P-DfMA, kit of parts architecture in action at The Forge commercial office building in London. Designed by Bryden Wood.

The development of construction Platforms is the culmination of our work in Design for Manufacture and Assembly (DfMA) for multiple clients, in numerous sectors, over 25 years. The P-DfMA approach brings together everything we have learned, and continue to learn, about a manufacturing-led approach to construction and makes it widely available for the benefit of not just the construction industry, but society as a whole.

Platform design brings a solution to the challenge of a growing world population and the need for high-quality and sustainably designed infrastructure for increasing numbers of people, such as housing, education, healthcare and transport.

In Transforming Infrastructure Performance: Roadmap to 2030, published in September 2021, the UK government’s Infrastructure and Projects Authority announced that the UK government will mandate a platform approach within two years for social infrastructure.

What Are Construction Platforms?

Platforms are an important development in industrialized construction. The term ‘platforms’ is commonly used in manufacturing, and refers to sets of components or assemblies that can be put together in a multitude of different ways to create multiple different products.

In the context of the built environment, the platforms approach to design for manufacturing and assembly (P-DfMA) identifies commonality across sectors — schools, apartments and healthcare facilities all have similar structural spans and ceiling heights, for example — to define a ‘kit of parts’ of construction components and processes that we can use to deliver a wide variety of built assets. With consistent quality achieved via a standard component design programme, the platforms approach offers important benefits and needed flexibility to both public and private sector clients. 

Like the manufacturing sector, we have focused as much on the process as the product. On-site assembly processes are standardized and simple, using color-coded components.

All parts are readily available from existing suppliers and can be assembled easily and intuitively, to sustainably create a wide range of building types. Importantly, though, the purpose of P-DfMA is not to create identikit buildings. While platforms enable operational and delivery excellence through standardization of components, P-DfMA allows architects to prioritize aesthetic design elements. All of these factors support our broader focus on process engineering and Design to Value.

Why P-DfMA?

The power of P-DfMA is in its ability to create standardization at component level, while retaining flexibility of design at asset level. Construction platforms support site-specific designs and the widest range of architectural ambition and creativity, while still bringing the benefits of a manufacturing approach.

P-DfMA also drives greater value within the construction industry. Using repeatable, cross-sector components creates the economies of scale that, as in the manufacturing sector, will allow us to continually drive down time and cost while increasing safety, productivity and quality. All of these elements are core principles of Design to Value.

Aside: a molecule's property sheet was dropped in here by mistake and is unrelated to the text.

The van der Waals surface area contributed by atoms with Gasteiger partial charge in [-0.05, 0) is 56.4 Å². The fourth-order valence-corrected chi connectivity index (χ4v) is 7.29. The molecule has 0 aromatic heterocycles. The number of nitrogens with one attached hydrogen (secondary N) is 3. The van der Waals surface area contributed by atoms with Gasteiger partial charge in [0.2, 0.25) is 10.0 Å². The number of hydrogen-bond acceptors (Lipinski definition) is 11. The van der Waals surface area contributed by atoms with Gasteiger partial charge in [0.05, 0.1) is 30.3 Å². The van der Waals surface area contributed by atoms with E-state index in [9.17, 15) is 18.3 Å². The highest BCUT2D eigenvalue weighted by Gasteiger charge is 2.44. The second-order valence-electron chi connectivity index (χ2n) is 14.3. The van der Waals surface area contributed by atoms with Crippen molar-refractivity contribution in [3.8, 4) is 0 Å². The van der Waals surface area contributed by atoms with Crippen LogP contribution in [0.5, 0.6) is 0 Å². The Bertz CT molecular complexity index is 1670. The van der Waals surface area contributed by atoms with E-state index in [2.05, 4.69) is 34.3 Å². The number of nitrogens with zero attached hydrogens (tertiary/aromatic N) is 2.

Straightforward assembly means we can use upskilled or even non-construction operatives, working under safe and controlled conditions. This facilitates new jobs and opportunities to help tackle the challenge presented by an aging construction workforce.

P-DfMA brings automation to construction — both in the manufacture of individual components, and in the assembly processes that create whole assets on site. It is this automation in the construction process that will transform the safety and productivity of the sector, as we have seen across so many other industries.

P-DfMA unlocks the true power of digital design and simulation. Components that work within defined parameters and rules allow us to use automated, computational design processes, creating digital models in minutes. We use this speed to test many more ideas, drawing from a much wider, richer range of possible solutions than is possible using traditional means. These iterative designs, generated using the latest digital construction technologies, can be tested and refined through simulation of energy balance, pedestrian movement, air flow and ventilation, etc. The result is highly optimized designs in which consistent performance through the whole life of the asset has been considered and baked in.

Finally, when we consider the role the construction industry must play in reducing its carbon emissions and moving the built environment forward sustainably, it's important to recognize that P-DfMA offers the most sustainable way to build. Repeatable components can be highly optimized to minimize material use and facilitate embodied carbon reduction. A manufacturing approach means less waste and rework, efficient logistics and ‘just in time’ delivery. Sustainable, lean design with high quality components and digital simulation facilitates efficient assets that minimize in-use carbon.

In short, a platform approach to Design for Manufacturing and Assembly will finally allow us to create a construction industry which is fit for the future.

We have published the following books on Platforms, widely regarded as the reference publications on the subject, authored by Jaime Johnston MBE, Board Director and Head of Global Systems at Bryden Wood.

Delivery Platforms for Government assets: creating a marketplace for manufactured spaces (2021 edition - first published 2017), and

Platforms: Bridging the gap between construction + manufacturing (2018)


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